Along the shores in Newfoundland there is an abundance of flint to be found although this material does not occur naturally in the area. The reason for the presence of flint is that it was used as ballast by sailing vessels in the transatlantic migratory fishery that started in the beginning of the sixteenth century and lasted for about four centuries. During this period several millions of tons of material were relocated as ballast from the coasts of England and France to Newfoundland.
Among this huge amount of relocated material there are some supposedly Palaeolithic artefacts that have been brought over from Europe. It is, however, not always easy to determine whether a specific piece is a prehistoric artefact of European origin or if it is a Native (Beothuk) tool made from European ballast. This is, for example, the case with a bifacially worked side scraper from a shore site at Grandois on the Northern Peninsula. It has been interpreted as a Beothuk tool worked in European ballast flint, sometime between 1500 when Europeans turn up in Newfoundland and about 1600, when Native people replaces lithics with reworked European iron. An alternate explanation, suggested by Peter E. Pope, the archaeologist who found the artefact, is that it may be a Palaeolithic tool of European origin. Either way, it illustrates how of ballast creates cultural connections across time and space.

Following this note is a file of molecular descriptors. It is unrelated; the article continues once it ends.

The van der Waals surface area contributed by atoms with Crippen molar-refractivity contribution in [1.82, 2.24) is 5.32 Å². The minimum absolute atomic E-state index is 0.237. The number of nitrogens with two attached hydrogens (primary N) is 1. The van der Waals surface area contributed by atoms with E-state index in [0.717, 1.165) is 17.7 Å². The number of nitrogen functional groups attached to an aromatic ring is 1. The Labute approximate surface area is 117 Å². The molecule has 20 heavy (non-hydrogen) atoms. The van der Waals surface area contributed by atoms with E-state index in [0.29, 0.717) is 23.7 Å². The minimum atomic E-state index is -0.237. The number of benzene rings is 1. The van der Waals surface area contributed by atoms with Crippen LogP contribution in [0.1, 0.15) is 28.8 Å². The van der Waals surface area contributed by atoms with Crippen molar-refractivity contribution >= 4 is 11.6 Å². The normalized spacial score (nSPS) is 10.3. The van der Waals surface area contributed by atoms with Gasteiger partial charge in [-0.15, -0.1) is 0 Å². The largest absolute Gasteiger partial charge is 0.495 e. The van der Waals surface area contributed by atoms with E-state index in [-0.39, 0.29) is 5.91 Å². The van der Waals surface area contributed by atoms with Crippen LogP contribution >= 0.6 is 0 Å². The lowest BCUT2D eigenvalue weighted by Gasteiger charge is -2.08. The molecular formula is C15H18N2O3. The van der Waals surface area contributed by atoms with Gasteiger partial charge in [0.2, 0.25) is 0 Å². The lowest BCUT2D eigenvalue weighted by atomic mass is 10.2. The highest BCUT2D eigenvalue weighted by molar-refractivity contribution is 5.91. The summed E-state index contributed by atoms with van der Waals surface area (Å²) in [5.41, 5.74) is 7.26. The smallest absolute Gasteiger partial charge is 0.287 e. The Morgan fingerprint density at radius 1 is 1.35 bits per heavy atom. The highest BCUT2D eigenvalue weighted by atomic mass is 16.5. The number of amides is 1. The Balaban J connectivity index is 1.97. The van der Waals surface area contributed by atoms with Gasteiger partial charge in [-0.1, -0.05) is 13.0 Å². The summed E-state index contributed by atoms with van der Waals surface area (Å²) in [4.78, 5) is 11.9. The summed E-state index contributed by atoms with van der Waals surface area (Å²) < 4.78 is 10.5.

The ballast traffic left other lasting marks. According to the Swedish entomologist Carl Lindroth, ‘It can be stated, without any exaggeration, that Newfoundland more than any other part of Nort America has received an introduced element of animals and plants from Europe’ (1957, p. 147, italics in original). This applies in particular to the nineteen introduced species of Carabid beetles found on the eastern coast, the Avalon Peninsula, where the fishing trade was almost exclusively concentrated. The ‘European’ species accompanied the ballast and when it was dumped on the shore the animals and plants found a new home.
Ballast, the material that once was used to stabilize sailing vessels, may now contribute to destabilizing conventional conceptions of cultural connections in the past and the ways in which they manifest themselves in the present.
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